When Hillary Clinton lost in the general election, it seemed unfathomable that her gender played a major role in her losing. Rather, it seemed her struggles as a candidate revolved around a history of baggage, a slew of scandals, as well as an overall inability to energize her base, much less the entirety of the American people.
These obstacles no doubt affected her candidacy; however, as I sat in a high school classroom recently, I was alarmed to hear a classmate say that she did not think that a woman should be the president of the United States. Perhaps even more unsettling was the fact that within the classroom she did not stand alone in this opinion. In fact, multiple heads nodded in agreement.
This experience was a disturbing reminder that not only is gender inequality still prevalent across America with mostly older generations, but that it is alive and well close to home, among America's youth, and propelled by both men and women.
There is another Hillary who hopes that the sad reality of sexism will not hamper her political efforts. Hillary Shields is looking to represent Missouri's 8th district in the Missouri State Senate with a victory in Tuesday's special election.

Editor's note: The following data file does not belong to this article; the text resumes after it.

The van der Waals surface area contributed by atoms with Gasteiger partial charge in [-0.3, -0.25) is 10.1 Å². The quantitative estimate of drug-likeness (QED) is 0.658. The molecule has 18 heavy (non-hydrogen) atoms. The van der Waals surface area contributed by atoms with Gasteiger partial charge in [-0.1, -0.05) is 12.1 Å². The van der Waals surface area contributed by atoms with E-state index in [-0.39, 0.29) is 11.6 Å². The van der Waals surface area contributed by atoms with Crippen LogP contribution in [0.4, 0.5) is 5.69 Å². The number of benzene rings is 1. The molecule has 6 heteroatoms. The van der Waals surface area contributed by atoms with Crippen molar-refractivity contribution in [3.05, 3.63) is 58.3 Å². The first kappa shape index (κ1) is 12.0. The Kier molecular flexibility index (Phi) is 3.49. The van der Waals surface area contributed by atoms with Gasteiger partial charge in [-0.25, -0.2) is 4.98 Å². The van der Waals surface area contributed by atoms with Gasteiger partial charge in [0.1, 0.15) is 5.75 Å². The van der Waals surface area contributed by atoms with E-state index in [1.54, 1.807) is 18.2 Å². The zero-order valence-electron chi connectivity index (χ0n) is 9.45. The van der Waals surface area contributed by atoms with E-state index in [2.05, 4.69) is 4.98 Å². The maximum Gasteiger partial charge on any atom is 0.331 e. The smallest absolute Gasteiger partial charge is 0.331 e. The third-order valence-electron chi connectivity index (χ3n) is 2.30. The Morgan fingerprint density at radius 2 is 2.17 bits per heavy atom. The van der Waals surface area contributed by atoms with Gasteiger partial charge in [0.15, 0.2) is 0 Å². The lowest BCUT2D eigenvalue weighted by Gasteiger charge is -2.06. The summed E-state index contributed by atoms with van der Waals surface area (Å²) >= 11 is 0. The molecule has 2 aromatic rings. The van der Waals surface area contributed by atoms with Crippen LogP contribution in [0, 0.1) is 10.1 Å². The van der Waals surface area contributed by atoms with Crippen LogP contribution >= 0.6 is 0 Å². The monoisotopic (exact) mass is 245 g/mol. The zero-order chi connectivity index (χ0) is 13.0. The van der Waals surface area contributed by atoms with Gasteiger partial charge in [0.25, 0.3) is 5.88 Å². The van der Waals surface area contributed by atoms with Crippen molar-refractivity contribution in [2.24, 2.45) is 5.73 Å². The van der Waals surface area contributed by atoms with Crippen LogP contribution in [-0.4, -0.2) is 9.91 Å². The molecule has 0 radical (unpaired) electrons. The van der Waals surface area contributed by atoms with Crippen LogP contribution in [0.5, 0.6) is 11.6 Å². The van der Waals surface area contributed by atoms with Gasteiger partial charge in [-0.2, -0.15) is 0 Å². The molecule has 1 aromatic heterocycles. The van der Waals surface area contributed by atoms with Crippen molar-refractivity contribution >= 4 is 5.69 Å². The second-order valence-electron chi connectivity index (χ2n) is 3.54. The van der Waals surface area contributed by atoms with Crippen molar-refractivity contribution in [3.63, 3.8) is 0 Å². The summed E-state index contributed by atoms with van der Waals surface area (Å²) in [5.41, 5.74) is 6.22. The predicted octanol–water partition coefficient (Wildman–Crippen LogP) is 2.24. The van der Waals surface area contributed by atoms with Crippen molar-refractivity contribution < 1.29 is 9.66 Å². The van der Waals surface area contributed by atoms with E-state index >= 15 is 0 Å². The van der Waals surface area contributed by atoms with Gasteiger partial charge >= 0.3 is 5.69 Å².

I spoke with Shields recently about gender inequality. She says she hopes that we can "work harder to be a society that values everyone."
Shields does not think she should be elected simply because she is a woman, but because she is the most qualified candidate in the race. She does not expect her gender to serve as a catalyst for her campaign; however, it certainly should not inhibit her like so many other women in American history.
As for those who doubt women's roles in politics, Shields says that women "can do anything they want, and be anything they want." Unfortunately, not everyone shares this view. It has become quite clear that gender bias is not just a subconscious phenomenon in the minds of many Americans, but rather it is acknowledged and professed publicly.
"The United States is a good deal less open to women in positions of power than it would like to pretend that it is," said Malcolm Gladwell, author and staff writer for the New Yorker. He then went on to say that, "We continue to expect that women have a kind of modesty in positions of authority. It makes it easier for us to accept the fact that they have moved into a man's realm."
In Missouri, only a small dent has been put into this man's realm as only six women currently serve in the State Senate. "I would love to add one more and be number seven," said Shields, who is not modest about her ambition in political activism.
We have young women within our community who think of their gender as a lesser component of our democracy. And yet they need to understand that not only are they capable in the area of government, they are much needed as well. Shields is a great example of this, so let's not let gender stand in the way of putting the most qualified candidate into office.
Addison Graham, Blue Springs
Blue Springs South High School